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Optional voting

By Greg Lees - posted Wednesday, 29 June 2011

Recently Malcolm Fraser, contributing to refugee week, "criticised both major parties for playing politics with asylum seekers and for chasing what he calls "redneck votes". He explained Labor's current position  as "...the party decided that the Liberals had ripped enough redneck votes out of the Labor Party, and they weren't going to let them rip anymore," he said.  ABC News 25/06/11

It is my understanding of "redneck" to be a somewhat small minded bigot, a term imported from the United States where it referred to those in the Southern states who were opposed to civil rights. This reference has over time been colourfully embellished to paint a caricature of grass stalk chewing hillbillies, married to their sisters, illiterate and largely ignorant of the world around them. Such is the TV comic stereotype.

More generally applied, the diluted version of 'redneck'  as I understand its application in a contemporary Australia, is similar to the 'bogan' which I think the stereotype holds as undereducated, low skilled, selfishly small minded, and xenophobic. Was it this character who rampaged during the Cronulla race riot in 2005? Is this the character both parties are courting with their harsh treatment of refugees?


If it is, then is there one more attribute that can be added to my defined bogan? If I can add apathy and by inference political disengagement, would bogans vote if there was no compulsory voting? I assert they would not bother to vote.  And in their not bothering to vote, the political discourse would be changed because their vote would no longer be sought.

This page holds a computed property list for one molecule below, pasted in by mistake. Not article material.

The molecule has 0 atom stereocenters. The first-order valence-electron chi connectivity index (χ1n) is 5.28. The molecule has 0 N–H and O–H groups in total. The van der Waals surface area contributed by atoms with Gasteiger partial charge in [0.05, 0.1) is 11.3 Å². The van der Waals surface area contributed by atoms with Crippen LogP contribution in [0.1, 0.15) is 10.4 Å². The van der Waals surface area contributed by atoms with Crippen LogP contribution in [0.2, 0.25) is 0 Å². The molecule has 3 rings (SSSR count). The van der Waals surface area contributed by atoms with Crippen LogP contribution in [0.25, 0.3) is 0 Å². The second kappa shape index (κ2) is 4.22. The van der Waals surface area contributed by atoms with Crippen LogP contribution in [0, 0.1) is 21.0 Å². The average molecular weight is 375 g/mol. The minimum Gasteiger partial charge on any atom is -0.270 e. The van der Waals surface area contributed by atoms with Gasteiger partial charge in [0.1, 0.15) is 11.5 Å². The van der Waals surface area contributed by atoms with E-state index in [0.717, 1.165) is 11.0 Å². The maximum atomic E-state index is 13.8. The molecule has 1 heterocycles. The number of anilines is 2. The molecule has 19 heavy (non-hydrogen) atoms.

Therefore, if one wished Labor and the Coalition to cease the contest about who is the meanest bad ass immigration cop, reintroduce optional voting. It would be simple and easy to accomplish. No referendum required, just a vote in parliament to reintroduce that former freedom we used to enjoy until was removed in 1923.

Some would say that this move would disenfranchise the poor and uneducated, but nothing is being taken away from anyone. Everyone is still free to vote. Indeed something would be added to society, one new freedom, itself a rare thing. When almost all legislation is about adding restrictions to our behaviors and further controlling our lives, in essence diminishing our freedoms, this move would actually return a small freedom to us. 

The improvement this would bring would be an elevation of political discourse that would benefit some refugees in particular, voters in general and the country as a whole.

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About the Author

Greg Lees was born in Bendigo and educated there, majoring in Environmental Studies and Philosophy. He is now retired and 'settled' in Melbourne for the last four years, after much travelling in this country and overseas.

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